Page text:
By Grant McGee: Local columnist
I was thinking about homeless folks the other day because I saw a guy with a backpack strolling out of the Clovis rail yard.
It set my mind a-wandering.
Songs have been written as have passages in The Good Book about lending a hand to someone in need because it may be the Lord in disguise. So if a man asks for a handout I ask if he’s a holy man. Like the guy who ambled up to me while I was eating at a fast-food joint.
“I’ve just hitchhiked from the veterans’ hospital in San Antonio,” the guy said. “I’m trying to get on my feet here.”
“Are you a holy man?” I asked.
The guy looked down at the ground. “No, no sir, not me,” he said.
“I just thought I’d ask,” I said as I gave him a dollar.
I realized a long time ago I seem to have a neon sign over my head that reads, “GUY MOST LIKELY TO GIVE A HANDOUT.” I ran into this fellow standing outside a convenience store a while ago. I looked at him, he looked at me, he saw the sign.
“Hey ‘homes,’” he said. “How about a dollar.”
“Are you a holy man?” I asked.
“Nope, nope not today.”
Some think homeless people are up to no good with the money folks give them. Some are up front about their intentions, like that guy I saw standing at a Phoenix intersection with a sign that read, “NEED MONEY FOR COLD BEER.”
Then there was the guy who sat at an Albuquerque intersection day after day, his leg in a cast. He was holding a sign, “BROKEN LEG. NO WORKERS COMP. NEED HELP.”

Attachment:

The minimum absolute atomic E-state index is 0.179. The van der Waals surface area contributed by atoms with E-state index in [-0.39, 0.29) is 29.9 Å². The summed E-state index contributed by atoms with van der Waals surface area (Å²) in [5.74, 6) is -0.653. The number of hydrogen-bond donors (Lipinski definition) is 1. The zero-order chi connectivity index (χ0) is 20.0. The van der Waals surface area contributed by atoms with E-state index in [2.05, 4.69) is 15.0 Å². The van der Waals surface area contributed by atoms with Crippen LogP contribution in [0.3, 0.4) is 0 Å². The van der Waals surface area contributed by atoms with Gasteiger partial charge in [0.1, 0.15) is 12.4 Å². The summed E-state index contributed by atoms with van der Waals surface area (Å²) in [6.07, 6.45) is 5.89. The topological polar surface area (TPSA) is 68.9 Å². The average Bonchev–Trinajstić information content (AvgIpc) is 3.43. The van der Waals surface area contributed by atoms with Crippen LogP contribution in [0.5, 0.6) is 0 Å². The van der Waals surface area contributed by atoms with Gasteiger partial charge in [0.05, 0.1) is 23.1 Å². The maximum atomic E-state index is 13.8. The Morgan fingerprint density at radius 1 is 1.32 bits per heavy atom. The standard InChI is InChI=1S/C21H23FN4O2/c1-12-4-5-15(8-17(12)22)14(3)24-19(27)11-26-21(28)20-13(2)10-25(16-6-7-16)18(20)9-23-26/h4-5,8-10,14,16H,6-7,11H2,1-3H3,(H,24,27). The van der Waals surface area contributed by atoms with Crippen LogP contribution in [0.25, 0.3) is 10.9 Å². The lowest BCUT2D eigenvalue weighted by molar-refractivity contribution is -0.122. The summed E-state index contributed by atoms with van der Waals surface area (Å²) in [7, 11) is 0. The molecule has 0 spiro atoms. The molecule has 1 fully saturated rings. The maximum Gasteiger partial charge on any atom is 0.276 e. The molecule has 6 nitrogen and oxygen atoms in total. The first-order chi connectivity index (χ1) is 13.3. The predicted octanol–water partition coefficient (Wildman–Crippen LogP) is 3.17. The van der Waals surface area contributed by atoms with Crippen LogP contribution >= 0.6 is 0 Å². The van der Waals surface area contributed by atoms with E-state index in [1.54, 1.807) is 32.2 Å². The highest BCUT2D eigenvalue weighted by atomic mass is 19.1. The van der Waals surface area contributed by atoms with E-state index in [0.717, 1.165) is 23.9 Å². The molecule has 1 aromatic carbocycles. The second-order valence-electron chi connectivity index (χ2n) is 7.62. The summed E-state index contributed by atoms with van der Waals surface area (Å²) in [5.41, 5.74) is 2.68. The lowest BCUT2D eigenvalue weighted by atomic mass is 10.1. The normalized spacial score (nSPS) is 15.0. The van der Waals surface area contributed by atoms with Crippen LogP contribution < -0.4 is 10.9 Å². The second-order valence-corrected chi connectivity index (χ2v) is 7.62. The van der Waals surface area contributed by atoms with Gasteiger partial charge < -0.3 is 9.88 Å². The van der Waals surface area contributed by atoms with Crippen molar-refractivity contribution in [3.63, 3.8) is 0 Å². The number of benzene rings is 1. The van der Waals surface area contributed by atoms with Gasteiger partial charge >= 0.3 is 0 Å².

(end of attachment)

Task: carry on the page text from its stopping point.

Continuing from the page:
How disappointing it was to pull up one afternoon to see him stand up, take off his cast and walk away.
I got to thinking there should be an exchange between the person who asks for a handout and the one who gives it. I figured since I had to work for my cash why not the person who wants a buck?
I put this into practice in front of the post office one day. A guy approached me for a handout.
“Hey, hey buddy,” he said. “I just hitched here from San Antonio and need a few bucks.”
“Does everyone in San Antonio want to come to New Mexico?”
“Hunh?” he scrunched up his face.
“Never mind,” I said. “Listen, dude, I have to work for my pay. Why don’t you tell me a good story and I’ll pay you.”
“Well, I was in San Antonio,” he said. “I was washing dishes at this place and I stepped outside for a smoke. I looked up at the stars, they started moving around like that movie…”
“‘Close Encounters,’” I said.
“Yeah, yeah. And they moved around,” he looked up, waving and swirling his arms around. “And they spelled ‘ROSWELL.’ So I’m on my way there.”
What a story. I gave him two dollars.
Those who know such things will tell you there’s no single reason why some folks are homeless and wander the streets just getting by. For some, their family support network collapsed; for others there was slippage into drugs or alcohol. Mental illness sent some into the streets. There are probably many and varied reasons.
When I run into a homeless person I think of an old 1960s folk song with the lyrics, “There but for fortune go you or I.”
Grant McGee hosts the weekday morning show on KTQM-FM in Clovis. Contact him at: